Pub signs and names have, over the years, contained obvious, hidden and now completely lost messages: for example, choosing the name ‘The Duke of Wellington’ – there was once one in Walsall – would have a marked difference if you opened your pub in 1815, than in 1829, or 1830. In 1815, he is seen as the victorious soldier who had just defeated Napoleon. In 1829, he was instrumental in the delivery of the Catholic Relief Act, and so toasted by Roman Catholics everywhere. Move to 1830 and he becomes the toast of the new beerhouse keepers, many taking his name, or William IV (king at the time) for inspiration. Today, the name would more likely be associated with his military prowess, as back in 1815.

The Romans hung a green bush, laurel leaves or, having been to Pompeii, a chequerboard sign outside to signify that alcohol was sold. These were intended to be universal signs, much like a red and white barber’s pole, and thus indicating to everyone what was available within. It is said that this sign was to be the origin of the later pub names such as the Holly Bush, one of which once stood on the edge of Norton Canes.

Under King Richard II, it became compulsory for inns to have a sign (Richard’s badge would go onto be another popular pub name – The White Hart – one of which is in Cannock). Indeed, many names follow royalty; Brownhills and Bloxwich have a Prince of Wales, Great Wyrley, Shire Oak and Cannock have a Royal Oak, Brownhills a Crown and Bloxwich a Queen’s Head. The most famous is the Red Lion, symbol of James I (which was decreed by him to be exhibited at all public buildings) and once found in a Cheslyn Hay that also had a Rose and Crown.

Many names have their origin with the church. The church was a large land and inn owner and the Bell at Bloxwich and the Star in Great Wyrley have names rooted in church tradition, even if the truth were different. Local benefactors (landowners) are represented – Wetherspoon’s have the Linford Arms in Cannock and influential national figures can be seen at the Robert Peel, Bloxwich and the former Lord Nelson in Cheslyn Hay. Folklore would appear in the guise of the Robin Hood in Churchbridge, although I think there may be more to it than that.

The Star, Great Wyrley. A religious name in origin, though I suspect it was more a practical reason that it was chosen around 1830.

The Star, Great Wyrley. A religious name in origin, though I suspect it was more a practical reason that it was chosen around 1830.

Two significant inspirations for names are local trades and animals. Trades, and I include the railway in that, are mainly represented locally by mining; the Collier’s Arms in Cheslyn Hay for example. Saying that, Cheslyn Hay had a Bricklayer’s Arms and Walsall once had a Hamemaker’s Arms. Animals could have once had heraldic meaning, or a host of others. The Red Cow in Churchbridge was likely named such by Gilpin as his father had operated a pub of the same name in Wolverhampton.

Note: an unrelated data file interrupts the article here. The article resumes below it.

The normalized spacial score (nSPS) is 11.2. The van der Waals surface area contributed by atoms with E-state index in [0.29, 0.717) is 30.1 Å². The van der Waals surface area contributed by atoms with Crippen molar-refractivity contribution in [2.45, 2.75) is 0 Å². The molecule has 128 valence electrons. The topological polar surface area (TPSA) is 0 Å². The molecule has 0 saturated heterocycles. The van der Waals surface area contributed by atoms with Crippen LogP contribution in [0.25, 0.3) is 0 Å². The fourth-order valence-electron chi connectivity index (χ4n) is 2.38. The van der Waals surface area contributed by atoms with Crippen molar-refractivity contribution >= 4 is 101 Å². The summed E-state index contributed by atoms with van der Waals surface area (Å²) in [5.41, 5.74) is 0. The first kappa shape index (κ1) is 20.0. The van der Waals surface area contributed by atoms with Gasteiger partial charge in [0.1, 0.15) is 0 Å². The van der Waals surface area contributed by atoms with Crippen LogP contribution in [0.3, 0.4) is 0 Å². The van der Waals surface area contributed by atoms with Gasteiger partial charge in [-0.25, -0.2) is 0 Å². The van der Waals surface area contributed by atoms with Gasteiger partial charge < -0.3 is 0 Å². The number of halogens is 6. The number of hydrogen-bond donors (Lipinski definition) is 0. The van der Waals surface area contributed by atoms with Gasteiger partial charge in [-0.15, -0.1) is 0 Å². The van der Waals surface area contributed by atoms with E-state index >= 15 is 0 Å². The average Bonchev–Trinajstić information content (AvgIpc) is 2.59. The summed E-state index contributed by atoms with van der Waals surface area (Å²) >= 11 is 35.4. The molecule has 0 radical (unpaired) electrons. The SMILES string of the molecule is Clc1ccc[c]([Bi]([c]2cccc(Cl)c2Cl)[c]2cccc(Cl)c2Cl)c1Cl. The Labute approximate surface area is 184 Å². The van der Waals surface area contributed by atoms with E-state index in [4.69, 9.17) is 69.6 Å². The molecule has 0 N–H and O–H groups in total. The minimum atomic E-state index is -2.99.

The Hamemaker's Arms, that once stood on Blue Lane West, Walsall (Alan Price)

The Hamemaker’s Arms, that once stood on Blue Lane West, Walsall
(Alan Price)

Pubs do get renamed of course. Often this coincides with a change of ownership, or is an attempt to re-invent itself – both are likely true when the Carousel in Bloxwich became the Lady Diana recently. The New Inns in John St, Walsall, was certainly around by 1851 – due to its glazed tiling, today it is more know by its nickname, the Pretty Bricks. It changed its name to the Tap and Spile for a period, indeed this name is still on the back of the pub, but reverted fairly quickly.

Another casualty of the closure and changing ownership is the pub sign. A traditional hand-painted was always considered a must, which may have had the pub name depicted on it. Thy are of course vulnerable to the weather.

Traditional pub-sign for the Spotted Cow, Bloxwich

Traditional pub-sign for the Spotted Cow, Bloxwich

Today, many signs have been dispensed with, as at the Royal Oak in Great Wyrley, or replaced with wording, as with the re-invented Mason’s in Newtown. The greatest threats to those that survive are the dumbing-down of signage, as with the Ivy House in Newton, or the computer generated image favoured by The Wheatsheaf in Great Wyrley.

John Barras have elected to have a computer generated image for their wheatseaf.

John Barras have elected to have a computer generated image for their wheatseaf.